Some context may be necessary here — particularly for those readers who are not familiar with how people get into law school in the States. To apply, all you need are just two things: your undergraduate grade point average (GPA) and a Law School Admission Test (LSAT) score. To further clarify the GPA requirement, unlike medical school, there is no prerequisite coursework for law school applicants. There is no true “pre-law” major. My law school classmates graduated from their colleges with a variety of degrees ranging from computer science to biology. I myself graduated from the University of Maryland College Park with a double major in History and Chinese. You can almost imagine all the job offers coming in after my graduation right? To repeat for the umpteenth time, all you needed out of college was your GPA — preferably a really good one. And secondly, you needed to take the LSAT, a standardized test that aims to test your logical reasoning skills. There is no requisite knowledge to take the LSAT other than the candidate’s ability to read English. Just two things.
Backtracking a bit, I was an unremarkable student in high school. I guess it wasn’t all too surprising then that I had not invested much into what I wanted to study in college, much less do after I graduated. So when I applied around, I selected “undecided” as my major — this is a thing in the States. After starting out as an “undecided” student, students were forced to select a major after finishing their second year. Long story short, I essentially rolled a die and decided I was going with history. As for my second major, learning Chinese was something that I fell into after befriending some Chinese friends who taught me the language during my freshman year. Again, no career plans, just “doing” college. Unsurprisingly, “just doing” college didn’t net me a very high GPA. I am willing to bet that there is a strong correlation between motivation and one’s academic success.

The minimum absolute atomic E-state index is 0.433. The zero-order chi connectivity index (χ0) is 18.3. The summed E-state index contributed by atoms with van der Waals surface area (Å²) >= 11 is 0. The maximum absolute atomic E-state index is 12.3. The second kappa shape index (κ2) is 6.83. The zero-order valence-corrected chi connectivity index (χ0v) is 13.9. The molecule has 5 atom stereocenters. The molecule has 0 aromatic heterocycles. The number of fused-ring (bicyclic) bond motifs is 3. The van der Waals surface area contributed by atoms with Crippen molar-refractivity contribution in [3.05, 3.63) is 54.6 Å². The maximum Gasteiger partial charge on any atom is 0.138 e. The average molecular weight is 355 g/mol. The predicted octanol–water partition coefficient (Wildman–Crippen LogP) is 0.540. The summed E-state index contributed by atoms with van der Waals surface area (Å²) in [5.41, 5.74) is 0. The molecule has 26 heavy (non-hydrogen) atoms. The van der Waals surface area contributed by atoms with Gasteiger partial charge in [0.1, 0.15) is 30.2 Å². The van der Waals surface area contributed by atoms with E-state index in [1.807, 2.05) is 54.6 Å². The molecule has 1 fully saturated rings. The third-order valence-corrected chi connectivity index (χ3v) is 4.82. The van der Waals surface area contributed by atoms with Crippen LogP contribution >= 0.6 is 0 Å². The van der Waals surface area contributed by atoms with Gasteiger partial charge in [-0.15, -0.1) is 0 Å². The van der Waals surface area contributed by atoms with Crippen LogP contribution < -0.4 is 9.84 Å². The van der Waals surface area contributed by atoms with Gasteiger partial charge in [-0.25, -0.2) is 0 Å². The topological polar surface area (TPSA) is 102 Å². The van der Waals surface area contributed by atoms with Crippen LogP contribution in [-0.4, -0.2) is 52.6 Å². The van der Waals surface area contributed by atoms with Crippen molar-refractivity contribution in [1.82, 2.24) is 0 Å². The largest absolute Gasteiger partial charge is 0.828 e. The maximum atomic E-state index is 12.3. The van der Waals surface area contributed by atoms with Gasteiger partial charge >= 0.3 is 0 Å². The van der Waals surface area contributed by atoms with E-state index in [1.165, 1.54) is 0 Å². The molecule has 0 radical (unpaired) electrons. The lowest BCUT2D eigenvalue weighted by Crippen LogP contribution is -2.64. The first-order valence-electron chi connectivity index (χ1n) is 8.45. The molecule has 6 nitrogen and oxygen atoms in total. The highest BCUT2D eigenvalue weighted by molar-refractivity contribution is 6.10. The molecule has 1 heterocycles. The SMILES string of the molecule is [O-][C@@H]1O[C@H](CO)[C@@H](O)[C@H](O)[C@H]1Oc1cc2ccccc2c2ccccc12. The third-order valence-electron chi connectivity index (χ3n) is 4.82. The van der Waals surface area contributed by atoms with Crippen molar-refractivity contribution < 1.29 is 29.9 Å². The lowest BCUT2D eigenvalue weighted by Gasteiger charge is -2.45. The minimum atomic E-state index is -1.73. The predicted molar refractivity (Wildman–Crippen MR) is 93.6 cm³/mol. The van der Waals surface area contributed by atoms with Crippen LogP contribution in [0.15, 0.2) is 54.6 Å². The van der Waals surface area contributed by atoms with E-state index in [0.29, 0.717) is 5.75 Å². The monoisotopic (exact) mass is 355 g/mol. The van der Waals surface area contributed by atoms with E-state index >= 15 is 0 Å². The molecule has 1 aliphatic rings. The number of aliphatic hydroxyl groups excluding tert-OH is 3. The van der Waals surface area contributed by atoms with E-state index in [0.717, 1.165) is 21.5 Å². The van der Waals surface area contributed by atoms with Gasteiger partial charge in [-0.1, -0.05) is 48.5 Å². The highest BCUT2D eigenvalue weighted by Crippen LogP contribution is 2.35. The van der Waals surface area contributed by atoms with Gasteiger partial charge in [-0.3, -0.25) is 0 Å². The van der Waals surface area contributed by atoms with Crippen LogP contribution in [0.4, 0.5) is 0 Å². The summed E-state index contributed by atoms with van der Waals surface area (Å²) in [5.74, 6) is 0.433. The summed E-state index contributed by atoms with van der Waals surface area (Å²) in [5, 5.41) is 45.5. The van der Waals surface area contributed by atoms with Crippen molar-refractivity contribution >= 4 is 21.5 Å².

The funny thing about motivation is that people often only look to the end reward to drive their being. For example, the prospect of losing twenty pounds is the image that some chase at the gym every day. However, some struggle with motivation while others don’t — even if both are chasing the same goal. Though one might argue that the one who succeeded just found the goal more valuable, I suspect it has more to do with taking the initiative where others failed to do the same. Success is really a self-feeding cycle. The one who gets up to goto the gym and finds themselves losing pound after pound over the months often finds added fuel to go the following year. This is why so many people selling self-care focuses on forming healthy habits. Initiative kicks off routine. Routine builds habits, and habits lead to success which in turn motivates and then builds the kind of discipline necessary to do well in anything.
That said, entering into my junior year of college, I lacked both the goal and the initiative to do something about it.